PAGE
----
Anyone who is involved with books in ways other than just reading them knows that the publishing world is going through massive changes. If you want an idea of the impact those changes have on the authors you read and love, check out With a Little Help’s afterword by Cory’s agent Russell Galen, which makes some eloquent points about today’s changed environment and shows how this book is a great example of adaptation to those changes. Yes, the stories are excellent, and getting this book just to read them makes perfect sense, but there’s another very valid reason why With a Little Help is an Important Book: not only is it an interesting and ongoing experiment that could well become a template for other authors, it’s also a perfect snapshot of a moment in the changing world of book publishing.

Stefan Raets is a reviewer and editor for Fantasy Literature. He lives in San Diego.

Jer Brown
1. designguybrown
I have reasonably enjoyed Cory Doctorow's books (though I have not read them all) and am glad that he is exploring ways of making them available in a wide range of formats, cost points, and other 'charitable' ways. Though, I would not necessarily call his approach a success, in that he does not need a traditional publisher to be widely distributed. He is of course riding on his name. Donald Trump once allegedly said that if he were to lose everything tomorrow he could still be a billionaire by the end of next month. Well sure - he has his name. Change your name, disguise your self, refuse to utilise your hard-won network contacts, (so, start from scratch with no more than your acquired knowledge and experiences) and then get back to me on how well you do. So, if Cory Doctorow were to release a new book without his name on the cover, without using agents or any other of his contacts - just release it into the wild using the budget and means of any up-and-coming author of talent - i'd be interested to see how he does distribution-wise. This would indicate the true state of the business - and the idea of CC as a 'populariser' of itself would be shown substantially untrue. If Cory Doctorow wants to empower authors, create a true literary meritocracy, and encourage readership of the 'long-tail' products, he would talk to Google/ Amazon about allowing people to search through books by that all-purpose but woefully fuzzy concept of 'browse' - and not the current state of the definition. The notion that you could know whether you would like a book by its themes, pace, style, and all those other things that may or may not come through in reading 15-30 page eBook previews. The point being that you could preview dozens of books a day, sorting for those that you truly want to spend your limited hours with. Such concepts as 'editor's choices', 'you read this, you may like...", "readers comments","dust jacket descriptions" are as much hit and miss as relying on the cover art. Hopefully Cory Doctorow will look beyond his noble first step and truly allow the wide breadth of talent out there be available on a cheap and equitable footing.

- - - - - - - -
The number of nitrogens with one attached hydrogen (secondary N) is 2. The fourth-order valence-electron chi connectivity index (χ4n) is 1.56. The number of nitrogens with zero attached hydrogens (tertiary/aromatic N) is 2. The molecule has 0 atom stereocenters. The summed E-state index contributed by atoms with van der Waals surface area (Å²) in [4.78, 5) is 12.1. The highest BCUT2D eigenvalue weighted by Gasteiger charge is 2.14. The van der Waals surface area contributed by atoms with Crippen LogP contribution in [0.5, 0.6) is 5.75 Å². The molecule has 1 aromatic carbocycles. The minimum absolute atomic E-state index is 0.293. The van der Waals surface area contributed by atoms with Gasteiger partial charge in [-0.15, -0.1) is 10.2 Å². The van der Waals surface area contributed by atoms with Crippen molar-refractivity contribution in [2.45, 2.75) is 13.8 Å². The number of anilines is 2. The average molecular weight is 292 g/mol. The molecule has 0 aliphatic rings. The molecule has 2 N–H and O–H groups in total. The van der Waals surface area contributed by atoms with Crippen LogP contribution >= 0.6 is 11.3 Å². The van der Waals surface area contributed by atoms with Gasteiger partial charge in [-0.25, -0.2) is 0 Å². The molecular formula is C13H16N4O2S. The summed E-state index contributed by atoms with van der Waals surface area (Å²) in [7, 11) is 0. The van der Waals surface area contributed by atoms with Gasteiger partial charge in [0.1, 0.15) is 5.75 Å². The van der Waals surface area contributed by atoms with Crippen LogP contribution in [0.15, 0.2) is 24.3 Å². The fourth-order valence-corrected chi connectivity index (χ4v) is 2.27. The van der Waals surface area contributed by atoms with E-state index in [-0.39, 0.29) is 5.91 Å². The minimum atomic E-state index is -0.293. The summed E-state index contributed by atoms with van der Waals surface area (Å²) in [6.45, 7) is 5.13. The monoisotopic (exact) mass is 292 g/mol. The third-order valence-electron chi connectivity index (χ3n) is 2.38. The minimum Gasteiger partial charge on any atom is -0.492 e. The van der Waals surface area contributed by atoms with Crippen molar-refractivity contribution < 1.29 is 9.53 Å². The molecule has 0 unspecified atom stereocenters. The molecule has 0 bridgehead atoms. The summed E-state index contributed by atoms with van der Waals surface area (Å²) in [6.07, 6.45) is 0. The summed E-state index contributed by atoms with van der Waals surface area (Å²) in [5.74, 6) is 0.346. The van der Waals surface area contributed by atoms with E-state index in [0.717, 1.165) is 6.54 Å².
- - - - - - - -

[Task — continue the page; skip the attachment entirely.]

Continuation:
2. JGStewart
Very cool, and kudos to Cory for being so transparent with this experiment.

I remain skeptical of how well this model will work for authors who don't have the name recognition and platform of a Doctorow (or a Scalzi, Gaiman, etc). There are tons of indie bands releasing their own music out there, and most of them aren't selling like Radiohead or NIN. Unless an artist has the resources (time/money/aptitude/interest) to build their "brand" (as opposed to work on their art), the self-pub model is gonna be a tough row to hoe. IMHO (wordplay!)

4. Nathanael Nerode
designguybrown: Self-promotion is, of course, the only way for an author to get anywhere nowadays.

Cory Doctorow started off completely unknown, and he "made his name" without the benefit of publishers -- he publicized himself, extremely effectively. He got published in traditional book form quite a bit *after* he made himself famous online.

Sucks for authors who don't know how to do their own publicity, but them's the breaks. Any author who *does* know how to do his own publicity can do perfectly well with the methods Cory uses, and Cory has proven it.